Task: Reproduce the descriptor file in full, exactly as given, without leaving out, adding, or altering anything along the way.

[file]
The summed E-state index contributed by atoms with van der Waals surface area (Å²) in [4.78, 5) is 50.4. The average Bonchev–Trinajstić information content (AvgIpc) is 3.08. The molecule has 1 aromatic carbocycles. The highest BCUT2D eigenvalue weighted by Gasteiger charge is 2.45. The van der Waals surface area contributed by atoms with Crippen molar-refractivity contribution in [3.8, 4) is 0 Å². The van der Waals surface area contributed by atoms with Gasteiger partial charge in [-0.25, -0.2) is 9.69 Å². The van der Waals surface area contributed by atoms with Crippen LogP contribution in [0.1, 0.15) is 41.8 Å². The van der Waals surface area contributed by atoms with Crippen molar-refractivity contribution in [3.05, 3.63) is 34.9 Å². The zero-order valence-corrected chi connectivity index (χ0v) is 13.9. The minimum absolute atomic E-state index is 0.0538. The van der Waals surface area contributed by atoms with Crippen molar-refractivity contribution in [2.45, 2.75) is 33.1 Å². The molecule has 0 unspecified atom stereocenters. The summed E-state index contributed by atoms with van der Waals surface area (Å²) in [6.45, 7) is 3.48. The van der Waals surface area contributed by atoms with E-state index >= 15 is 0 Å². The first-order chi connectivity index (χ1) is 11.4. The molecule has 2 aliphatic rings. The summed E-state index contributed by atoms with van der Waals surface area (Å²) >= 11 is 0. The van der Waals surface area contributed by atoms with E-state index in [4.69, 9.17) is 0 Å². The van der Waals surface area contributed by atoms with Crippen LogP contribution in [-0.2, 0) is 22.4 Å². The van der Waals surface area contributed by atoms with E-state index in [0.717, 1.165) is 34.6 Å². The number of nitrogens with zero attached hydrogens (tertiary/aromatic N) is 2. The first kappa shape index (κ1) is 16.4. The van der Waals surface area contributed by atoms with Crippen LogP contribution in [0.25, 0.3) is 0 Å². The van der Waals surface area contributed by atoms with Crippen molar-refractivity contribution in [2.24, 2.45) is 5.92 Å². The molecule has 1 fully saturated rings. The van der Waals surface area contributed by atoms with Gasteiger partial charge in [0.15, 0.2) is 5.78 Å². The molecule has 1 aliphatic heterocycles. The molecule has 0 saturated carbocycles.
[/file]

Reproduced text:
The summed E-state index contributed by atoms with van der Waals surface area (Å²) in [4.78, 5) is 50.4. The average Bonchev–Trinajstić information content (AvgIpc) is 3.08. The molecule has 1 aromatic carbocycles. The highest BCUT2D eigenvalue weighted by Gasteiger charge is 2.45. The van der Waals surface area contributed by atoms with Crippen molar-refractivity contribution in [3.8, 4) is 0 Å². The van der Waals surface area contributed by atoms with Gasteiger partial charge in [-0.25, -0.2) is 9.69 Å². The van der Waals surface area contributed by atoms with Crippen LogP contribution in [0.1, 0.15) is 41.8 Å². The van der Waals surface area contributed by atoms with Crippen molar-refractivity contribution in [3.05, 3.63) is 34.9 Å². The zero-order valence-corrected chi connectivity index (χ0v) is 13.9. The minimum absolute atomic E-state index is 0.0538. The van der Waals surface area contributed by atoms with Crippen molar-refractivity contribution in [2.45, 2.75) is 33.1 Å². The molecule has 0 unspecified atom stereocenters. The summed E-state index contributed by atoms with van der Waals surface area (Å²) in [6.45, 7) is 3.48. The van der Waals surface area contributed by atoms with E-state index >= 15 is 0 Å². The first-order chi connectivity index (χ1) is 11.4. The molecule has 2 aliphatic rings. The summed E-state index contributed by atoms with van der Waals surface area (Å²) >= 11 is 0. The van der Waals surface area contributed by atoms with E-state index in [4.69, 9.17) is 0 Å². The van der Waals surface area contributed by atoms with Crippen LogP contribution in [-0.2, 0) is 22.4 Å². The van der Waals surface area contributed by atoms with E-state index in [0.717, 1.165) is 34.6 Å². The number of nitrogens with zero attached hydrogens (tertiary/aromatic N) is 2. The first kappa shape index (κ1) is 16.4. The van der Waals surface area contributed by atoms with Crippen LogP contribution in [0.25, 0.3) is 0 Å². The van der Waals surface area contributed by atoms with Crippen molar-refractivity contribution in [2.24, 2.45) is 5.92 Å². The molecule has 1 fully saturated rings. The van der Waals surface area contributed by atoms with Gasteiger partial charge in [0.15, 0.2) is 5.78 Å². The molecule has 1 aliphatic heterocycles. The molecule has 0 saturated carbocycles.